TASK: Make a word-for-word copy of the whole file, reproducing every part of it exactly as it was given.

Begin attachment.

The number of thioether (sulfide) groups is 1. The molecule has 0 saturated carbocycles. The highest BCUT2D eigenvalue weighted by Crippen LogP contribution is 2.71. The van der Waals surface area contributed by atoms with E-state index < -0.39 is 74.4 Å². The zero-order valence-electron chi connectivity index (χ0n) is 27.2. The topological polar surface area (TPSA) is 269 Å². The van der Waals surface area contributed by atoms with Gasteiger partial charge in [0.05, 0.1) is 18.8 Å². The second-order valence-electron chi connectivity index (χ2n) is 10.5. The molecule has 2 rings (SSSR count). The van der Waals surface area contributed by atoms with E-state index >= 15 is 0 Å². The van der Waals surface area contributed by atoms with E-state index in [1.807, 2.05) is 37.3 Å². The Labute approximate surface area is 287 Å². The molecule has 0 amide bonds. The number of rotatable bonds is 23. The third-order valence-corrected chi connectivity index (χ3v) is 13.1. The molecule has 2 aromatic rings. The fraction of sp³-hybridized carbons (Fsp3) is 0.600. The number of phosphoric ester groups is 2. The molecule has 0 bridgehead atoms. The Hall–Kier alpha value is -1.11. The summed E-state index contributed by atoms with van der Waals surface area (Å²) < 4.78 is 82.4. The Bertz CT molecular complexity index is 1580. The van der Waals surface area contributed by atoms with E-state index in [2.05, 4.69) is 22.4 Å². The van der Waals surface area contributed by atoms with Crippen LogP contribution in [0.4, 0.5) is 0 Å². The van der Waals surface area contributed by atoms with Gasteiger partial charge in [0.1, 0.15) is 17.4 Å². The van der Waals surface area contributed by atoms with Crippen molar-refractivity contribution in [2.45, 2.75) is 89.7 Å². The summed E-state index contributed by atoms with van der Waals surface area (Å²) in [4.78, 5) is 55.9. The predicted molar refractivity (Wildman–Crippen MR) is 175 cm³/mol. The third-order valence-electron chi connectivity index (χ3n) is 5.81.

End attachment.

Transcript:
The number of thioether (sulfide) groups is 1. The molecule has 0 saturated carbocycles. The highest BCUT2D eigenvalue weighted by Crippen LogP contribution is 2.71. The van der Waals surface area contributed by atoms with E-state index < -0.39 is 74.4 Å². The zero-order valence-electron chi connectivity index (χ0n) is 27.2. The topological polar surface area (TPSA) is 269 Å². The van der Waals surface area contributed by atoms with Gasteiger partial charge in [0.05, 0.1) is 18.8 Å². The second-order valence-electron chi connectivity index (χ2n) is 10.5. The molecule has 2 rings (SSSR count). The van der Waals surface area contributed by atoms with E-state index >= 15 is 0 Å². The van der Waals surface area contributed by atoms with E-state index in [1.807, 2.05) is 37.3 Å². The Labute approximate surface area is 287 Å². The molecule has 0 amide bonds. The number of rotatable bonds is 23. The third-order valence-corrected chi connectivity index (χ3v) is 13.1. The molecule has 2 aromatic rings. The fraction of sp³-hybridized carbons (Fsp3) is 0.600. The number of phosphoric ester groups is 2. The molecule has 0 bridgehead atoms. The Hall–Kier alpha value is -1.11. The summed E-state index contributed by atoms with van der Waals surface area (Å²) < 4.78 is 82.4. The Bertz CT molecular complexity index is 1580. The van der Waals surface area contributed by atoms with E-state index in [2.05, 4.69) is 22.4 Å². The van der Waals surface area contributed by atoms with Crippen LogP contribution in [0.4, 0.5) is 0 Å². The van der Waals surface area contributed by atoms with Gasteiger partial charge in [0.1, 0.15) is 17.4 Å². The van der Waals surface area contributed by atoms with Crippen molar-refractivity contribution in [2.45, 2.75) is 89.7 Å². The summed E-state index contributed by atoms with van der Waals surface area (Å²) in [4.78, 5) is 55.9. The predicted molar refractivity (Wildman–Crippen MR) is 175 cm³/mol. The third-order valence-electron chi connectivity index (χ3n) is 5.81.